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How Good is Wastewater For Irrigation?

Posted by: Jamie Haase
Feb. 20, 2020

Water use is increasing at twice the rate of the population, and many places on earth are reaching the limit of their capacity to supply water. Agriculture that uses 70% of the water withdrawn can be a part of the solution to this problem. Using reclaimed water for agriculture is one of the possibilities. More research on wastewater’s suitability for different crops is urgently needed, given the issues of biological and chemical contamination. Precise field data collection supported by portable analytic tools is providing a much-needed impetus to the process.

Dealing with Water Scarcity

Part of the water scarcity is due to less rain, complicated by increasing temperatures that result in drought. There are also new demands for water that didn’t exist before. Though not all regions in the world suffer from drought, half the world population suffers from water scarcity at least for a month each year.

One of the current strategies receiving attention to alleviate water scarcity is the use of wastewater for irrigation, which frees up potable water for other purposes. This has other advantages, like reducing water pollution to local water bodies and the seas.

Reclaimed Wastewater for Agriculture

The use of wastewater for agriculture is not new. However, at present, there is an emphasis on reclaiming or treating the water before using it for irrigation where possible. The wastewater is treated to kill microbes, especially if the source is municipal wastewater or sewage.

However, reclaimed water can still have higher than usual levels of salts, nutrients like nitrogen and phosphorus, microbes, and heavy metals.

Hence, reclaimed water has been deemed to be safe only for irrigation in case of landscapes—such as golf courses and lawns—and ornamental plants, and there is ongoing research to verify use for food crops.

Long-term use of reclaimed water for twenty years has shown to positively increase organic matter content. However, on the flip side, the concentrations of pathogens and heavy metals can be significantly higher. Wastewater is not homogeneous, and its composition will differ depending on its source, just as its utility will depend on the crop for which it will be used. Therefore, research into this interesting concept continues.

A range of new precise plant instrumentation is making the work of scientists easier by combining data collection with analysis. These new devices are small, portable, give rapid results, and replace laborious and expensive laboratory techniques. They can be used in farms, forests, greenhouses, and laboratories.

The role played by some of the new techniques in advancing research in wastewater irrigation is discussed below.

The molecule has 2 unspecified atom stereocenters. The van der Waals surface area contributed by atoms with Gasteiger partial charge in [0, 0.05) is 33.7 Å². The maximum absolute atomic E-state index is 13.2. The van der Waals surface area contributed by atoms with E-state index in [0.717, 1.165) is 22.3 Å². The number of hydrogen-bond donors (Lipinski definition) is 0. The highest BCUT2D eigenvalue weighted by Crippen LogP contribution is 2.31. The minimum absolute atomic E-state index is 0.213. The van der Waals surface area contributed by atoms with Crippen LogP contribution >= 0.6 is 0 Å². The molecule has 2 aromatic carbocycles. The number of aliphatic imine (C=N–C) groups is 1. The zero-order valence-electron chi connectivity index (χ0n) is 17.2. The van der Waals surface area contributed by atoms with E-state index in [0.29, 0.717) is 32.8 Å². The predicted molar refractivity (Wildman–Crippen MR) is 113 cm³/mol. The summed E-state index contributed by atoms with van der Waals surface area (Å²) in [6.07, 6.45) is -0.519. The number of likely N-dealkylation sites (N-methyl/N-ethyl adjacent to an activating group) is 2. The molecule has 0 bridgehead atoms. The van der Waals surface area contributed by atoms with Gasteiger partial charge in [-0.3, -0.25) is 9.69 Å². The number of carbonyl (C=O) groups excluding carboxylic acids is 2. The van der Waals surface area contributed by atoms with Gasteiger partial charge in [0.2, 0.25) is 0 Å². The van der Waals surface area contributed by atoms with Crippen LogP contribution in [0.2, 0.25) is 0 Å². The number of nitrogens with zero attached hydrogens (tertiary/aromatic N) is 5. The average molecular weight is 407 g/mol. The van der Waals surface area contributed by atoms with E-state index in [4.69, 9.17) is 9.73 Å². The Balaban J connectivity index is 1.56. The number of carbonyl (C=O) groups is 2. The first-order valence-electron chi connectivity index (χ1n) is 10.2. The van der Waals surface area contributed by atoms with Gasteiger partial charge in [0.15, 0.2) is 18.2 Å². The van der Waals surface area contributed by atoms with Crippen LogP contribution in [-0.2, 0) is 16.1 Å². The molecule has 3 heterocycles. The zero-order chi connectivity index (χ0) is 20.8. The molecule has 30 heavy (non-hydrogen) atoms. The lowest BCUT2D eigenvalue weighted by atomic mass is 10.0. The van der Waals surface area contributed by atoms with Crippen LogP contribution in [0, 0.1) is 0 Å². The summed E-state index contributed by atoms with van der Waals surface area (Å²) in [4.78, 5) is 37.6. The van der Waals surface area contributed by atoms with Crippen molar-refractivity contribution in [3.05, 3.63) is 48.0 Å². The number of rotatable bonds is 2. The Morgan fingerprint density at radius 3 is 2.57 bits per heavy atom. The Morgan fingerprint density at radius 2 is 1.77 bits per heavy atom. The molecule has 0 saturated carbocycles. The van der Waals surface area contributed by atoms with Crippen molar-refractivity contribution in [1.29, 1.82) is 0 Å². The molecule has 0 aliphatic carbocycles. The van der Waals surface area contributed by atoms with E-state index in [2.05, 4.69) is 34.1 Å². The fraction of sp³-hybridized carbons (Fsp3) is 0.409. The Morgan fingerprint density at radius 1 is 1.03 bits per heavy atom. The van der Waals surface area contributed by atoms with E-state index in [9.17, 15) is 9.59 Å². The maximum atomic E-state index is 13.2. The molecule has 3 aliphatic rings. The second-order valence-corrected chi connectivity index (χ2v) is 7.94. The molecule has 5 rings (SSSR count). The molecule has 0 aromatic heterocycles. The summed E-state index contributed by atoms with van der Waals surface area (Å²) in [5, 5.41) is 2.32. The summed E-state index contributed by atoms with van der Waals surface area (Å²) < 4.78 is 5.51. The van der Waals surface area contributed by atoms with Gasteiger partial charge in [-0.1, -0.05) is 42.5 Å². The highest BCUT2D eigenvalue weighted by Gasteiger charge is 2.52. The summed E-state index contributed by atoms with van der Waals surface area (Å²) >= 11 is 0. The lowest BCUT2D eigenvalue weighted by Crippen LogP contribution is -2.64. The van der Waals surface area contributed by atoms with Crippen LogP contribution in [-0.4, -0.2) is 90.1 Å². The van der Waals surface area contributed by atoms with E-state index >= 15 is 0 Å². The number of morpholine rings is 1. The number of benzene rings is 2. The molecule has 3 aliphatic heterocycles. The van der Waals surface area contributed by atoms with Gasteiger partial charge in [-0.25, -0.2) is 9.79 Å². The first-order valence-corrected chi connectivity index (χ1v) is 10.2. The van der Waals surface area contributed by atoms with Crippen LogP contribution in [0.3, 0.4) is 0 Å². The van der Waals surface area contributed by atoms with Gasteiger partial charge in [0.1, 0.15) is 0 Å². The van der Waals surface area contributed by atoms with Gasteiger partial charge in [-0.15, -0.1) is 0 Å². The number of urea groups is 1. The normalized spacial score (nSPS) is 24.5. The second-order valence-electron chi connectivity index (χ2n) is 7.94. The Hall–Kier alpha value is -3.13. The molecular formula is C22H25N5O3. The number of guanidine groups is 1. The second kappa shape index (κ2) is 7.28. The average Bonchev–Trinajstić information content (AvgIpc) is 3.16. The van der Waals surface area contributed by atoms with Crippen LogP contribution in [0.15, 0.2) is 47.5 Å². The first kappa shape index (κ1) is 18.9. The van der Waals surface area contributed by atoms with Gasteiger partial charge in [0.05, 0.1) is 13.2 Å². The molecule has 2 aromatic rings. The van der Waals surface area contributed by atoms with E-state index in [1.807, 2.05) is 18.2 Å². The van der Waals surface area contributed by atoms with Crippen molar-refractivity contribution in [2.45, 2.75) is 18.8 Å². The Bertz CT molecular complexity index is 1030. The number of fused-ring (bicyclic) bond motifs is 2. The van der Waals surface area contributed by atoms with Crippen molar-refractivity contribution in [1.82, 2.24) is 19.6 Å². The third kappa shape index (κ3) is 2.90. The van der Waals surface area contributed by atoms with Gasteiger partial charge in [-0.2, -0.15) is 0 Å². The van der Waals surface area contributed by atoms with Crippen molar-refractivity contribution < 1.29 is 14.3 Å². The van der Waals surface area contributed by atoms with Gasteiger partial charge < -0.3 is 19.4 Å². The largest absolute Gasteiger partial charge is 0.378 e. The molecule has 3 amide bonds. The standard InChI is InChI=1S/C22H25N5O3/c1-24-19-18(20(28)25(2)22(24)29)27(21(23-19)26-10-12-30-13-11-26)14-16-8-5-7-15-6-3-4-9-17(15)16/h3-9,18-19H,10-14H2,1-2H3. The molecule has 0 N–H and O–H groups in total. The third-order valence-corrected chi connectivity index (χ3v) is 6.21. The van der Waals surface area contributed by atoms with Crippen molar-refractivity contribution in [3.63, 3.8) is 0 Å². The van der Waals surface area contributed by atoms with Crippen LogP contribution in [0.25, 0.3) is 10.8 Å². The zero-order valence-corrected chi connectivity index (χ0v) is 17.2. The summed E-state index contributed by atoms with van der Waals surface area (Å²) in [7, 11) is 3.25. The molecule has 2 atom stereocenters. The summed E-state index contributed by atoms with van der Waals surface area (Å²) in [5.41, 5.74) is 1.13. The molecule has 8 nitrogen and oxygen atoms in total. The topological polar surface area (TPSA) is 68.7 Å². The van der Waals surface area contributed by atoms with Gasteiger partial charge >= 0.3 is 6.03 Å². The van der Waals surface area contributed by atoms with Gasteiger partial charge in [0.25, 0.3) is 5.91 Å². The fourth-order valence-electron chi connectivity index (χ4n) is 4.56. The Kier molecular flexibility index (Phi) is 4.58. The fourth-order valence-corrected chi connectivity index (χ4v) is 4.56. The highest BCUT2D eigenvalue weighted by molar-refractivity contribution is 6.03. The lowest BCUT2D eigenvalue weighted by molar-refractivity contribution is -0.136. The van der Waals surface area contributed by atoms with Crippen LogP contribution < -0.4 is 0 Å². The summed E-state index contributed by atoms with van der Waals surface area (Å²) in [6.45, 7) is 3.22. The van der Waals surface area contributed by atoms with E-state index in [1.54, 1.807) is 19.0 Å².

Tertiary Treated Wastewater Tested by Leaf Area

During the primary treatment, large solids and contaminants are removed from the municipal wastewater. In secondary treatment, natural biological processes that are aerobic or anaerobic, are used to breakdown the remaining solid wastes and nutrients. In the final and tertiary phase, the quality of water is improved. Here, microbes are disinfected and levels of inorganic nutrients, like nitrogen and phosphorus, are reduced.

In central Italy, the Pistoia’s Wastewater Treatment Plant (WWTP) is a conventional activated sludge treatment system. A new method of tertiary treatment, using filtration and peracetic acid + UV disinfection, was tested for its efficiency in improving water quality. Also, the scientists wanted to check the effect of the water to irrigate ornamental plants in a nursery.

Six species in containers were irrigated. The plants were the common evergreen Viburnum Tinus, Fraxinus excelsior, and Pittosporum tobira nana; conifers such as Cupressus sempervirens and Juniperus horizontalis, and the deciduous Weigelia florida. The control pots were irrigated with fertigated water, freshwater enriched with fertilizers. The effect of the two types of waters on the growth and physiology of the plants was observed.

One of the growth parameters studied was the leaf area. The scientists used the CI-203 Handheld Laser Leaf Area Meter, produced by CID Bio-Science Inc.

The CI-203 can take non-destructive measurements of leaves on plants, so it is ideal for growth experiments to trace differences over time. The device is a portable, handheld device that smooths the leaves and a laser beam scans it to record length, width, area, and perimeter. Using this data in pre-programmed formulae, the shape factor, aspect ratio, and void count are computed on the spot. The data can be stored and transferred later to a computer through a USB. The instrument can measure leaves of a wide range of thickness and width within seconds.

In Pistoia, the scientists found that the reclaimed sewage water had no adverse effect on the plants due to heavy metal contamination. Its effect was comparable to the fertigated water for most species tested. Hence, the scientists could approve the use of the effluents from the WWTP for the irrigation of ornamental plants. The bacterial count was well within limits for total coliform count set by the Italian Law, so people involved in watering plants would face no occupational hazard.

Leaf Area Increase Reflects Enhanced Nutrition from Reclaimed Wastewater

Another study also used the CI-203 Leaf Area Meter to test reclaimed water for landscape plants in Florence, Italy. The reclaimed water was, once again, from municipal sources. The focus of this experiment was to check the nutritional benefits of using recycled wastewater from municipal sewages for the plants.